Cork, Ireland on a road trip with a girlfriend. We stayed in a delicious guest house. The hostess greeted us on Christmas Eve with shortbread and tea by the open fire. On Christmas morning she made us a five course breakfast, which included porridge with Baileys in place of milk.
New York, USA, when my parents flew in from Sydney and I flew in from London. We saw the Radio City Music Hall Christmas Recital, watched ice skating in Central Park and had a slap up meal in the Rockefeller Centre on Christmas Eve.
And Whistler, Canada (last year). Living there with Nick and a large group of similarly orphaned friends. We moved all the furniture out of our one bedroom apartment and three large dining tables in to share a feast of turkey, ham, chickens, vegetables for days and never ending supply of wine with our 17 Canadian nearest and dearest.
All of these Christmases-away-from-home have a common theme, each and everyone of them have been in some of the most festive cities in the world. Ireland will never be outdone for Christmas lights, New York is, well, New York and Whistler twinkled with fresh fallen snow and we were surrounded by a family (of sorts). This year it will just be Nick and I...in Tibet.
Rather than just let the day pass us by, we've had a good hard think about which elements make up Christmas Day and have done our best to recreate them with what we have to hand. Here are Follow Me East's five steps to making Christmas happen, even in the least festive of places.
It's soppy, but it's essential. We, of course, are cheating, we have each other. Last year we embraced a motley crew of close friends, the odd family member and ring-ins, to make for a raucous day. In previous years I have prearranged to meet friends and family in various parts of the world.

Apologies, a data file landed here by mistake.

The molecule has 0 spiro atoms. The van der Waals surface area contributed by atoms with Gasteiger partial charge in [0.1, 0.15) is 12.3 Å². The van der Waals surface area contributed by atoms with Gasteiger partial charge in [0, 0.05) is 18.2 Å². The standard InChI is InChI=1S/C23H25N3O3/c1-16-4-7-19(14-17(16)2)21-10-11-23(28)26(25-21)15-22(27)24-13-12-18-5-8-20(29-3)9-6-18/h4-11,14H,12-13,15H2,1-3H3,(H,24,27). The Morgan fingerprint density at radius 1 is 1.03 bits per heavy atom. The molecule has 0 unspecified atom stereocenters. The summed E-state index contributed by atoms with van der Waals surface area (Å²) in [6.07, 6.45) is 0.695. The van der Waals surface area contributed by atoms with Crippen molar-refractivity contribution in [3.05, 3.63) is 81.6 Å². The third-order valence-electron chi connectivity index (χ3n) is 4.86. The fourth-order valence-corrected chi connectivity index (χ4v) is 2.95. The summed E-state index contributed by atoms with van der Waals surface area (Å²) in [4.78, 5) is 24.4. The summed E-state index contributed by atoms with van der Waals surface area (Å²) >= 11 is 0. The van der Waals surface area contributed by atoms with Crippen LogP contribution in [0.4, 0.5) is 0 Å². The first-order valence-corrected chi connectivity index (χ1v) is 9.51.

We can all agree that much of Christmas is centered on food. Leaving from Nepal to head into Tibet we clearly weren't spoilt for choice, still we took ourselves to the local supermarket to see what we could find to supplement our Christmas dinner of dumplings and thakali. We came up with a bottle of red wine and a block of that great international stand by, Toblerone. The mince pies, chorizo stuffed turkey and pudding will have to wait till next year.
I have a guilty confession to make. I love the present part of Christmas. I love thinking of what to buy as gifts, wrapping them and having them under the tree. And, I am not impartial to opening the odd pressie or two. We eagerly embraced the chance to break our budget and buy some of the great knick knacks that fill the shops of Thamel. Whether it is a 400 rupee gag gift or something a bit more indulgent, wrapping it is important. Use the local newspaper if you have to, but make sure you have a wrapped present to open on Christmas morning.
Most cities with any sort of tourist population will have a small stab at Christmas decorating, even if it is just in the tourist haunts. You might have to get a bit creative to turn your dorm or guesthouse room into a Christmas wonderland, but go with what you've got - coloured paper, Buddhist prayer flags, even just a token snow man (if it's cold enough).
No doubt about it when the carols start late November and are played non-stop in every retail space until the end of December you never want to hear about another White Christmas again. It is a clear advantage to spending Christmas in a non-festive country. However, Christmas carols in moderation do have an important role to play in Christmas traditions. The Internet has made it easy for us to download some of our more nostalgic tunes to help set the mood on Christmas Day.
Without the usual external triggers to make merry - Christmas parties and wreaths hanging everywhere - we have had to import an injection of Christmas cheer. There are a multitude of Christmas movies out there that will put even the grinchiest in the festive mood. Again, the miracle of the Internet means we can download our favourites (Love Actually and Die Hard) to enjoy after a day trekking through snowy Tibet.
Finally, to repeat my mother's words of wisdom "this is one Christmas out of many more to come". I love Christmas traditions, but Christmas in Tibet is going to stand out as unforgettably unique.
Wherever you are spending it, we hope you have a good one.